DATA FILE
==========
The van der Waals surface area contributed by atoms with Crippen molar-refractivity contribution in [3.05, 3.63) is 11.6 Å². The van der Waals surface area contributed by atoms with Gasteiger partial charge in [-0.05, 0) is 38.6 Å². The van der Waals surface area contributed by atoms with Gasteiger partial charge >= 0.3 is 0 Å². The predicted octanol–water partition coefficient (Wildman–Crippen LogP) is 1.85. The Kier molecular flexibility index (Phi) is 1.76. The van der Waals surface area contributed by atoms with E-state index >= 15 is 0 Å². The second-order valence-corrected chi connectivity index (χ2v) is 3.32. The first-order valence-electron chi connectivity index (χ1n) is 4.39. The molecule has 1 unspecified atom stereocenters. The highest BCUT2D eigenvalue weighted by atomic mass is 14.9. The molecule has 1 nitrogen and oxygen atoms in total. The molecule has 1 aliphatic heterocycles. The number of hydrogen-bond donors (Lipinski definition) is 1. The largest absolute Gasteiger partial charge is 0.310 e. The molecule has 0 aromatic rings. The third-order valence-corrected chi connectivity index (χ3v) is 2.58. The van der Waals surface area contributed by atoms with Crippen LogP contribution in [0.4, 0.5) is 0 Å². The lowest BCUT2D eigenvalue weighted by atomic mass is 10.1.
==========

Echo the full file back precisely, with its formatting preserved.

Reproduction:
The van der Waals surface area contributed by atoms with Crippen molar-refractivity contribution in [3.05, 3.63) is 11.6 Å². The van der Waals surface area contributed by atoms with Gasteiger partial charge in [-0.05, 0) is 38.6 Å². The van der Waals surface area contributed by atoms with Gasteiger partial charge >= 0.3 is 0 Å². The predicted octanol–water partition coefficient (Wildman–Crippen LogP) is 1.85. The Kier molecular flexibility index (Phi) is 1.76. The van der Waals surface area contributed by atoms with E-state index >= 15 is 0 Å². The second-order valence-corrected chi connectivity index (χ2v) is 3.32. The first-order valence-electron chi connectivity index (χ1n) is 4.39. The molecule has 1 unspecified atom stereocenters. The highest BCUT2D eigenvalue weighted by atomic mass is 14.9. The molecule has 1 nitrogen and oxygen atoms in total. The molecule has 1 aliphatic heterocycles. The number of hydrogen-bond donors (Lipinski definition) is 1. The largest absolute Gasteiger partial charge is 0.310 e. The molecule has 0 aromatic rings. The third-order valence-corrected chi connectivity index (χ3v) is 2.58. The van der Waals surface area contributed by atoms with Crippen LogP contribution in [0.4, 0.5) is 0 Å². The lowest BCUT2D eigenvalue weighted by atomic mass is 10.1.